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10 July 2008 Edition

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Regaining political momentum

PLATFORM: Declan Kearney, Gerry Adams, Aengus Ó Snodaigh and Martin Kenny

PLATFORM: Declan Kearney, Gerry Adams, Aengus Ó Snodaigh and Martin Kenny

Conference : Latest step in party overhaul in the South


“THIS is the time for the South. This is the time for us to believe in ourselves,” Gerry Adams told Sinn Féin activists from all over Ireland meeting in Dublin last Saturday.
In his opening remarks to the meeting, Gerry Adams set the tone for what marked the latest step in a major overhaul of Sinn Féin in the South.
Reviewing progress over past 12 months and setting out an ambitious work plan for the next eight, the gathering at Dublin Airport’s Radisson Hotel built on work carried out since a meeting last November began an 18-month rebuilding process.
With the first phase of that process now concluded, the second – taking stock and preparing organisationally – will take the party up to the Ard Fheis. The third phase will be marked by the countdown to local government and EU elections in 2009.
Following a successful campaign against the Lisbon Treaty, key priorities in the rebuilding programme include work carried out by a newly-established Economy Strategy Group, conventions for local government and EU elections and key campaigns around community safety, the West of Ireland and Irish unity.
Consultation within Sinn Féin in 2007 identified the fact that the party is not strong enough on the ground in many constituencies in the 26 Counties. Other findings were that the party needs a truly national leadership and that Sinn Féin must widen its political appeal, setting out solutions to the challenges facing modern Ireland.
The party also identified the necessity to present its message in a more coherent way. It looked at the more fundamental issues that influence and generate political change in Ireland and reassessed what contribution Sinn Féin can make to that process. The Lisbon Treaty campaign put a lot of these conclusions into practice.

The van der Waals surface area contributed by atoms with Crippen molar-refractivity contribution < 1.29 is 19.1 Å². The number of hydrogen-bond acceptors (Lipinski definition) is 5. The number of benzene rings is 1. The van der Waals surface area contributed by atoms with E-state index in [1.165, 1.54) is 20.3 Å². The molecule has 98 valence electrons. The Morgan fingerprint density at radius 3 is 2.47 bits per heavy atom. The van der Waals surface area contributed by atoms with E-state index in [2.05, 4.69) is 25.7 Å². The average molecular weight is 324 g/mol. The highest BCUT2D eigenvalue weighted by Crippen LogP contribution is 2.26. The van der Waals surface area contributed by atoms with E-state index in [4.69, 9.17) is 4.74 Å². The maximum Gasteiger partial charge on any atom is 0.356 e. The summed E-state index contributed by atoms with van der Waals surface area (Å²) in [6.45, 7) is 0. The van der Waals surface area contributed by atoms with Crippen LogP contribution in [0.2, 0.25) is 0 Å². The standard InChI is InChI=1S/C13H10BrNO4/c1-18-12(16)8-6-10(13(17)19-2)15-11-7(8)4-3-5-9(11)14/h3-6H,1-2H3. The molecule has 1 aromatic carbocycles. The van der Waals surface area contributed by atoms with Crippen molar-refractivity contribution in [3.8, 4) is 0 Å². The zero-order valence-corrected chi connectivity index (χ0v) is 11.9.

The coming months will see Sinn Féin continue the campaign at national and EU level for the issues raised during the Lisbon campaign to be addressed in a new treaty. The party is currently distributing hundreds of thousands of leaflets setting out what Sinn Féin thinks should be delivered in a new treaty. Party representatives are also meeting a range of political voices across the EU and will host a major conference in the autumn on the way forward.
An Economic Strategy Group, established by the Ard Chomhairle, will engage with a wide range of groups – workers, employers, self-employed, farmers, anti-poverty groups – and bring forward a major position paper on the economy.
The party identified some time back the difficulties the Irish economy is now facing and intends to present a critique of it and outline what needs to be done to reverse the current malaise.
Campaigns in the autumn will see Martin Ferris and Pearse Doherty bring together groups and individuals across the west of Ireland around a common platform to rejuvenate the West, socially and economically, while Aengus Ó Snodaigh will head up a series of initiatives around community safety and the party’s engagement with Joint Policing Committees in the 26 Counties.
In preparing for local government and EU elections, Sinn Féin’s objective is to retain its representation in the European Parliament. With the reduction in the number of seats this will be a huge task but the party intends to fight a good election. It is also looking to build on its current local government representation of 125 councillors.